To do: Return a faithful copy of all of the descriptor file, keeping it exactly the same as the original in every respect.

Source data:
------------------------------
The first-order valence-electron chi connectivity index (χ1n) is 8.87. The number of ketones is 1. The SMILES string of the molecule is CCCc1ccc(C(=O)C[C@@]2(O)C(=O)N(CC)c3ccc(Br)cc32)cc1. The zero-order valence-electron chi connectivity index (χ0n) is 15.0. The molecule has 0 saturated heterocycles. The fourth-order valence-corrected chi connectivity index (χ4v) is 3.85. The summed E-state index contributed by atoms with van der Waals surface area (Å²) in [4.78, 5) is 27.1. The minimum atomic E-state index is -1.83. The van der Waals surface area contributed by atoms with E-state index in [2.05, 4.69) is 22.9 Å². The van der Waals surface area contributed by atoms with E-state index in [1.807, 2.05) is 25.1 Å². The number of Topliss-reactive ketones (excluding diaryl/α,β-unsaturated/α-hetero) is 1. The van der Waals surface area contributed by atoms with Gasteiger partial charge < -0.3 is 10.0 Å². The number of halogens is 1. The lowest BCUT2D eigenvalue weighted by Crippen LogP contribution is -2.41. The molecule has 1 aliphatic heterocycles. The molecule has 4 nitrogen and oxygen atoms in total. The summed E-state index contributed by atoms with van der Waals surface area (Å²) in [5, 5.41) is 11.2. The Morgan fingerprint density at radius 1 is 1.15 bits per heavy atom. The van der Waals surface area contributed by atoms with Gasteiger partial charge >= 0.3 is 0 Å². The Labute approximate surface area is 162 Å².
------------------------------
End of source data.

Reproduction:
The first-order valence-electron chi connectivity index (χ1n) is 8.87. The number of ketones is 1. The SMILES string of the molecule is CCCc1ccc(C(=O)C[C@@]2(O)C(=O)N(CC)c3ccc(Br)cc32)cc1. The zero-order valence-electron chi connectivity index (χ0n) is 15.0. The molecule has 0 saturated heterocycles. The fourth-order valence-corrected chi connectivity index (χ4v) is 3.85. The summed E-state index contributed by atoms with van der Waals surface area (Å²) in [4.78, 5) is 27.1. The minimum atomic E-state index is -1.83. The van der Waals surface area contributed by atoms with E-state index in [2.05, 4.69) is 22.9 Å². The van der Waals surface area contributed by atoms with E-state index in [1.807, 2.05) is 25.1 Å². The number of Topliss-reactive ketones (excluding diaryl/α,β-unsaturated/α-hetero) is 1. The van der Waals surface area contributed by atoms with Gasteiger partial charge < -0.3 is 10.0 Å². The number of halogens is 1. The lowest BCUT2D eigenvalue weighted by Crippen LogP contribution is -2.41. The molecule has 1 aliphatic heterocycles. The molecule has 4 nitrogen and oxygen atoms in total. The summed E-state index contributed by atoms with van der Waals surface area (Å²) in [5, 5.41) is 11.2. The Morgan fingerprint density at radius 1 is 1.15 bits per heavy atom. The van der Waals surface area contributed by atoms with Gasteiger partial charge >= 0.3 is 0 Å². The Labute approximate surface area is 162 Å².